IMO criticises “inflammatory” comments on Consultants by Minister for Health
Irish Medical Organisation

IMO criticises “inflammatory” comments on Consultants by Minister for Health

Roots of crisis lie in lack of Consultant numbers caused by rising emigration from a chaotic working environment

Monday 14th September 2015.  The Irish Medical Organisation (IMO) has criticised what it has called “inflammatory” remarks on consultants made today by the Minister for Health on the crisis in Emergency Departments.

Speaking today, Dr Peadar Gilligan, Chair IMO Consultant Committee said that Consultants were working under enormous pressure and were amongst the front line workers who were bearing the brunt of the crisis in our health services. Dr Gilligan also pointed out that under the 2012 work practice agreements all consultants can be rostered for a 5/7 service to include weekends and in addition agreement was reached between the IMO and the HSE in relation to delegated discharge at the weekends so as to allow patients to be discharged over the weekends.  Dr Gilligan said it was not the case that consultants need to change their work practices – the problem is that there are not a sufficient number of consultants in the public health system to allow for an ongoing 24/7 consultant delivered service added to the problems created by insufficient physical capacity in the system to support 24/7 rosters including beds, theatre time and diagnostic services.

Dr Gilligan said; "Consultants already work over and above their contractual hours and have positively engaged with work practice changes but they cannot be held accountable for a system that simply does not have enough doctors in the system to work the rosters.  Similarly consultants responded positively to delegated discharge at weekends but the HSE, yet again, have failed to progress and implement this measure."

The Minister has said that money and staff will not solve the ED Crisis but that is simply not correct.  Speaking today Dr Gilligan, Chair of the IMO Consultant Committee said “adequate planned resources and more consultant staff will go a long way to solving the crisis but this Government continues to pursue policies that drive doctors away from Ireland, fails to recruit our trainees back to Ireland and allows our public health services to fall apart under the burden of increased demand and reduced resources.  Giving insufficient resources to a problem that requires long term funding across the system will not yield tangible results. Doctors are not to blame for bad policy, bad planning and lack of resources”.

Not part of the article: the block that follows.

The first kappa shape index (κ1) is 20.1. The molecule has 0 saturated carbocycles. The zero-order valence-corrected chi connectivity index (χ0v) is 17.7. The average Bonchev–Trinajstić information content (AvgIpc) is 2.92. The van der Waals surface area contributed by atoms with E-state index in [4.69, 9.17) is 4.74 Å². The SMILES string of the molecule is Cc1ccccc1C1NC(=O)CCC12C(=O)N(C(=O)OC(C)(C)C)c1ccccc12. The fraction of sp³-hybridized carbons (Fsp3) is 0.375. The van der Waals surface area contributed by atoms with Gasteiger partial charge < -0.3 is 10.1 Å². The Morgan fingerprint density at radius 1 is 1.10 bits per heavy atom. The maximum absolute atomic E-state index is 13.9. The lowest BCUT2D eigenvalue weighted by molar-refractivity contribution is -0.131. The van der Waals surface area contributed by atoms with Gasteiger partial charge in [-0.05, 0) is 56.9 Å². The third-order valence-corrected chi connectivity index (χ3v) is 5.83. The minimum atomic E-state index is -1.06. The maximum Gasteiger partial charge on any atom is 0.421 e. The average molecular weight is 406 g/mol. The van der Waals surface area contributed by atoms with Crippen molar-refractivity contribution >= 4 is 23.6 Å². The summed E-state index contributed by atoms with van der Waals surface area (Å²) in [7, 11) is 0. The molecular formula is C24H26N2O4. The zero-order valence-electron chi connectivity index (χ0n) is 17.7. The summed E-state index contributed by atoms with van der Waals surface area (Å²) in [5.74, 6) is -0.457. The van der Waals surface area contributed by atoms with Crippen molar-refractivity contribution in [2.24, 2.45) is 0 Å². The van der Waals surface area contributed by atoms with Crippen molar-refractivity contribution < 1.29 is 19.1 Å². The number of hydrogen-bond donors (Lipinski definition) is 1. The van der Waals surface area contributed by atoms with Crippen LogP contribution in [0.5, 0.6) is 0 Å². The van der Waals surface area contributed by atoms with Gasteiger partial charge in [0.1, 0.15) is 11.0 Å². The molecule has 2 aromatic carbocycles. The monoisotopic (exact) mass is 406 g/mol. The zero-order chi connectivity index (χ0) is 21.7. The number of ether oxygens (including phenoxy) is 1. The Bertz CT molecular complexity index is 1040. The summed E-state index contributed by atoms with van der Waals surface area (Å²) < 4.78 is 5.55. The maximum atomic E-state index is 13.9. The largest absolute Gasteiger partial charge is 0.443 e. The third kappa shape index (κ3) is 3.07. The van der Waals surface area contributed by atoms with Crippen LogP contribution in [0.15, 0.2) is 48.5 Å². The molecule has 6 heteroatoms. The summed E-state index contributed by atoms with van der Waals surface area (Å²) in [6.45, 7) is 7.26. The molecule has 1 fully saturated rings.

Dr Gilligan said; "The issues behind the ED Crisis require long term planning, substantial long term investment and a real commitment from Government to tackle what is no longer a crisis but an ongoing reality.  We must deal with the core issues of:

Increased capacity in the Acute Hospital System: Since 2007 the number of acute beds has fallen by over 13% while ED attendances and admissions have increased.  An additional 300 beds is not sufficient.

Long Term and rehabilitative care for elderly patients: Failure to move patients from acute hospitals to appropriate settings increased costs and reduces efficiency. With an ageing population this problem is growing year on year as Government fail to fully fund appropriate measures.

Acute Medicine Programmes: The Acute Medicine Programme was established to prove an alternative pathway for patients allowing their GP to directly refer patients to the AMU.  Lack of capacity and funding in the acute hospital system means the AMUs now serve as an extension to the ED.

Lack of investment in Chronic Care Management in General Practice: Many attendances at ED are as a result of chronic care problems.  If General Practice was properly resourced to provide chronic care programmes this would over time reduce ED presentations."

Ends

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